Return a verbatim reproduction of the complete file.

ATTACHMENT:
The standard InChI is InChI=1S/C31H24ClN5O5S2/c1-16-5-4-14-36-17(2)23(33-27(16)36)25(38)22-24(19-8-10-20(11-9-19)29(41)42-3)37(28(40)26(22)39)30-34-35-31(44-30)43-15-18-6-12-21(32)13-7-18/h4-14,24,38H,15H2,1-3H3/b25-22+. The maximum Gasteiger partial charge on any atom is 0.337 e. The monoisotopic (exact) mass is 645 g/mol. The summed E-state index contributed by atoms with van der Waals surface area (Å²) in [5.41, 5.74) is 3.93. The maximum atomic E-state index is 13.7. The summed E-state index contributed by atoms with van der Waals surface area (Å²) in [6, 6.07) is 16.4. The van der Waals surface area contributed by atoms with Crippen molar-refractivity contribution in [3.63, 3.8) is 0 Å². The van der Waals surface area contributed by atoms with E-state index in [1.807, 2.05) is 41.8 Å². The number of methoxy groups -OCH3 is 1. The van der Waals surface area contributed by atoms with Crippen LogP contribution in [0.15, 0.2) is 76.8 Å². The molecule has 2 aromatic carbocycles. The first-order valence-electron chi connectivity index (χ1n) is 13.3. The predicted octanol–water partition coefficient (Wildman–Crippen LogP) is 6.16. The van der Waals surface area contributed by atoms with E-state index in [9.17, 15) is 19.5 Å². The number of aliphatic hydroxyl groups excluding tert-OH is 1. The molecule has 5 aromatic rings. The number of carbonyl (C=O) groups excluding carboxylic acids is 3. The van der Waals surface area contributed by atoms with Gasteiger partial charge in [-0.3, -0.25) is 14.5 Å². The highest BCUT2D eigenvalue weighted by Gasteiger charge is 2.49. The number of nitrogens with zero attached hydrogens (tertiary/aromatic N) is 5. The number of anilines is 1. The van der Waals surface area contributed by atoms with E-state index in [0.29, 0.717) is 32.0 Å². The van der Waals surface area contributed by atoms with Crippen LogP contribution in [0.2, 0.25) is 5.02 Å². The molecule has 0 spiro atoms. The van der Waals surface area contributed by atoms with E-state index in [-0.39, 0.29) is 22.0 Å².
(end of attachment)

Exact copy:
The standard InChI is InChI=1S/C31H24ClN5O5S2/c1-16-5-4-14-36-17(2)23(33-27(16)36)25(38)22-24(19-8-10-20(11-9-19)29(41)42-3)37(28(40)26(22)39)30-34-35-31(44-30)43-15-18-6-12-21(32)13-7-18/h4-14,24,38H,15H2,1-3H3/b25-22+. The maximum Gasteiger partial charge on any atom is 0.337 e. The monoisotopic (exact) mass is 645 g/mol. The summed E-state index contributed by atoms with van der Waals surface area (Å²) in [5.41, 5.74) is 3.93. The maximum atomic E-state index is 13.7. The summed E-state index contributed by atoms with van der Waals surface area (Å²) in [6, 6.07) is 16.4. The van der Waals surface area contributed by atoms with Crippen molar-refractivity contribution in [3.63, 3.8) is 0 Å². The van der Waals surface area contributed by atoms with E-state index in [1.807, 2.05) is 41.8 Å². The number of methoxy groups -OCH3 is 1. The van der Waals surface area contributed by atoms with Crippen LogP contribution in [0.15, 0.2) is 76.8 Å². The molecule has 2 aromatic carbocycles. The first-order valence-electron chi connectivity index (χ1n) is 13.3. The predicted octanol–water partition coefficient (Wildman–Crippen LogP) is 6.16. The van der Waals surface area contributed by atoms with E-state index in [9.17, 15) is 19.5 Å². The number of aliphatic hydroxyl groups excluding tert-OH is 1. The molecule has 5 aromatic rings. The number of carbonyl (C=O) groups excluding carboxylic acids is 3. The van der Waals surface area contributed by atoms with Gasteiger partial charge in [-0.3, -0.25) is 14.5 Å². The highest BCUT2D eigenvalue weighted by Gasteiger charge is 2.49. The number of nitrogens with zero attached hydrogens (tertiary/aromatic N) is 5. The number of anilines is 1. The van der Waals surface area contributed by atoms with E-state index in [0.29, 0.717) is 32.0 Å². The van der Waals surface area contributed by atoms with Crippen LogP contribution in [0.2, 0.25) is 5.02 Å². The molecule has 0 spiro atoms. The van der Waals surface area contributed by atoms with E-state index in [-0.39, 0.29) is 22.0 Å².